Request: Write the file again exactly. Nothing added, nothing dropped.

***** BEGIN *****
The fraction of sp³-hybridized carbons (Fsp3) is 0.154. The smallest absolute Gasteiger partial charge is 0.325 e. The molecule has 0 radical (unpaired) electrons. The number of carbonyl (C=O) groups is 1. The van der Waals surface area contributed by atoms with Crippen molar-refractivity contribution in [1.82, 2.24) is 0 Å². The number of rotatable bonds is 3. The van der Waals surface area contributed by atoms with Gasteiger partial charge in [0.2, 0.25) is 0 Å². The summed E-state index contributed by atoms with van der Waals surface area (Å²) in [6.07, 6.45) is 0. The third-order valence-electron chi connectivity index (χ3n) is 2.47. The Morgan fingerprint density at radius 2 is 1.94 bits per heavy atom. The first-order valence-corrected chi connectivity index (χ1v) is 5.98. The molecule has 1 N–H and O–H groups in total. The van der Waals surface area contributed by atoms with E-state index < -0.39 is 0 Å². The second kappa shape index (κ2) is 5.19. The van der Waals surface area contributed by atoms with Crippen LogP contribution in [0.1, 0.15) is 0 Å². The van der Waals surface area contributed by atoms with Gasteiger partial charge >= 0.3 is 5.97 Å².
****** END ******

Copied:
The fraction of sp³-hybridized carbons (Fsp3) is 0.154. The smallest absolute Gasteiger partial charge is 0.325 e. The molecule has 0 radical (unpaired) electrons. The number of carbonyl (C=O) groups is 1. The van der Waals surface area contributed by atoms with Crippen molar-refractivity contribution in [1.82, 2.24) is 0 Å². The number of rotatable bonds is 3. The van der Waals surface area contributed by atoms with Gasteiger partial charge in [0.2, 0.25) is 0 Å². The summed E-state index contributed by atoms with van der Waals surface area (Å²) in [6.07, 6.45) is 0. The third-order valence-electron chi connectivity index (χ3n) is 2.47. The Morgan fingerprint density at radius 2 is 1.94 bits per heavy atom. The first-order valence-corrected chi connectivity index (χ1v) is 5.98. The molecule has 1 N–H and O–H groups in total. The van der Waals surface area contributed by atoms with E-state index < -0.39 is 0 Å². The second kappa shape index (κ2) is 5.19. The van der Waals surface area contributed by atoms with Crippen LogP contribution in [0.1, 0.15) is 0 Å². The van der Waals surface area contributed by atoms with Gasteiger partial charge >= 0.3 is 5.97 Å².